Next month sees the publication of our new TreeTops Greatest Stories series. Each of the 35 titles is beautifully retold and illustrated by some of our most popular authors and illustrators. We’re also fortunate to have best-selling author Michael Morpurgo as Series Editor and Kimberley Reynolds, Professor of Children’s Literature at Newcastle University, as Series Advisor.
Over the next few weeks, our TreeTops Greatest Stories authors will reveal the inspiration behind the stories they have retold and share insights into the writers and illustrators who have influenced their own lives.
For most writers and critics, Shakespeare is the all-time, undisputed champion of the world of story: the best plots, the best characters, the best beginnings-middles-and-ends that the human imagination has ever invented.
Also, though, the best words … Ah, yes, the words. It’s these that can put people off. After more than 400 years, reading Shakespeare today is a bit like trying on Elizabethan costume – it takes practice to get used to the ‘fit’ of it. In retelling for 11-year-olds three of his greatest plays, I knew at once that finding the right kind of words would be my chief problem. How could I get across the sheer fun of his Christmas story Twelfth Night, a tale of shipwrecked twins struggling to make their fortune in a foreign land? Or the clash of ambition and honour in his political drama Julius Caesar? Or the near tragedy of his dark, dark fairy story The Winter’s Tale? For me, the only answer was to keep my words as simple and up-to-date as I could and let the plots, the characters and the beginnings-middles-and-ends take over what was on the page.
At least, that was my plan. The trouble is, you can’t shake off Shakespeare’s genius so easily. Every so often, an echo of his words kept creeping in:
“This is Illyria, lady …
‘If you have tears prepare to shed them now …’
‘… a sad tale’s best for winter.”
Here are three great tales, then, by the world’s greatest ever storyteller. If they hook young readers on stories, I’ll be delighted. If they also give a hint, however small, of Shakespeare’s use of English at its most magical, I’ll be thrilled.
Why didn’t anyone tell me that Don Quixote is so funny? His adventures are crowded with pratfalls, fighting, ridiculous heroes, low villains, jokes, love, and damsels in distress. Yes, Don Quixote’s grasp on reality isn’t exactly powerful, but that doesn’t make him any less lovable, kind or brave. Best of all, Don Quixote is a story about the power of stories, and the only problem with adapting it was that Cervantes’s two books about Don Quixote run to nearly a thousand closely printed pages, and to find room for all the best bits required cunning almost worthy of Ginés the Baddy.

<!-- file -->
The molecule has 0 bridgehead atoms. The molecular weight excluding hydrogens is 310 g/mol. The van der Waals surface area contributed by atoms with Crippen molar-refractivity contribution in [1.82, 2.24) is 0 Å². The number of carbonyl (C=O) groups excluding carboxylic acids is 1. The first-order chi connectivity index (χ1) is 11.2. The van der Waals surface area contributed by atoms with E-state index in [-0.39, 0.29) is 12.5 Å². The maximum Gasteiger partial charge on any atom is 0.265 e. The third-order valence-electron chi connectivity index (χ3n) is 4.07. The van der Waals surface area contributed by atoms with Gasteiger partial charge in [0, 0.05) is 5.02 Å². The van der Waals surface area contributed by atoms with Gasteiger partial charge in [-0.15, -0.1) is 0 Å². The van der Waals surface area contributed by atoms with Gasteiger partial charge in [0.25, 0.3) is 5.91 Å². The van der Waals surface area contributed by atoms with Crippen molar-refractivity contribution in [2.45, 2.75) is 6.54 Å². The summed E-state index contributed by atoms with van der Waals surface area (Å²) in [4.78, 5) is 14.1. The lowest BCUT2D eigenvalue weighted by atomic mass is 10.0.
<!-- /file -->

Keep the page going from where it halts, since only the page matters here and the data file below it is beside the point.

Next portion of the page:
I can see now that Don Quixote was the forerunner of some of my favourite childhood books: there’s a flying horse (well, sort of) just as in Narnia, and a servant and master going on a long quest just as in The Lord of the Rings; there’s magic (again, sort of), foolish rich men and wise poor ones, old stories and new ones. There’s even a story that Shakespeare pinched. In short, it’s just fabulous, in every possible sense of the word.
Emma was one of the first ‘grown-up’ books I ever read. The old copy of my mum’s that I found in the bookshelf was dark red. It smelled of dust and contained what seemed like hundreds and hundreds of pages made of paper that was so thin it was almost transparent, and covered with very tiny black writing. It seemed very daunting. But as soon as I read that famous first sentence, I was hooked.
Because, like all the stories I’ve ever loved, Emma takes you directly into another world, another person’s life. Jane Austen wrote that Emma was a heroine ‘whom no-one but myself will much like.’ But I liked her. I still do, actually. She’s bossy, big-headed and sometimes mean. But she’s also funny and clever and she gets things wrong when she’s trying to do right. Just like the girls we’ve all been to school with. Just like ourselves.
So when I was asked to think about a story to retell for the TreeTops Greatest Stories I immediately thought of Emma. I knew young readers would love her as much as I did, laugh at her jokes, cry when she cries, feel cross with her when she’s mean to poor Miss Bates, and share her joy when she gets her happy-ever-after. And I didn’t want them to be put off by hundreds and hundreds of pages covered with very tiny black writing.
The first book I read completely on my own was an old copy of Alice in Wonderland with beautiful colour plates by Gwynedd M. Hudson. I can remember exactly where I was sitting when I read it, on the floor in front of the fire at my grandmother’s house, and as soon as I reached the end I turned back to the beginning and started it all over again. I hadn’t realised that books could do that, could transport you directly into somebody else’s brain and let you see the world through their eyes. And those were the books I loved as a child and that I still love. Lewis Carroll (I thought Through the Looking Glass was even better than Alice’s Adventures in Wonderland!), James Thurber’s The 13 Clocks (why didn’t he write any more children’s books like that?), Alan Garner’s The Owl Service, Alison Uttley’s A Traveller in Time, Catherine Storr’s Marianne Dreams and an extremely strange book by Erich Kästner (as in Emil and the Detectives) which I think is now out of print, called The 35th of May.
They’re all books that open doors into mysterious, sometimes frightening, often strange, but always compelling new worlds, whether that world is a small village in England in the early nineteenth century or the inside of somebody else’s head.
TreeTops Greatest Stories is a timeless collection to capture our literary heritage, coming in May 2016. Find out more about Greatest Stories and watch Michael Morpurgo being interviewed and reading extracts on the TreeTops website.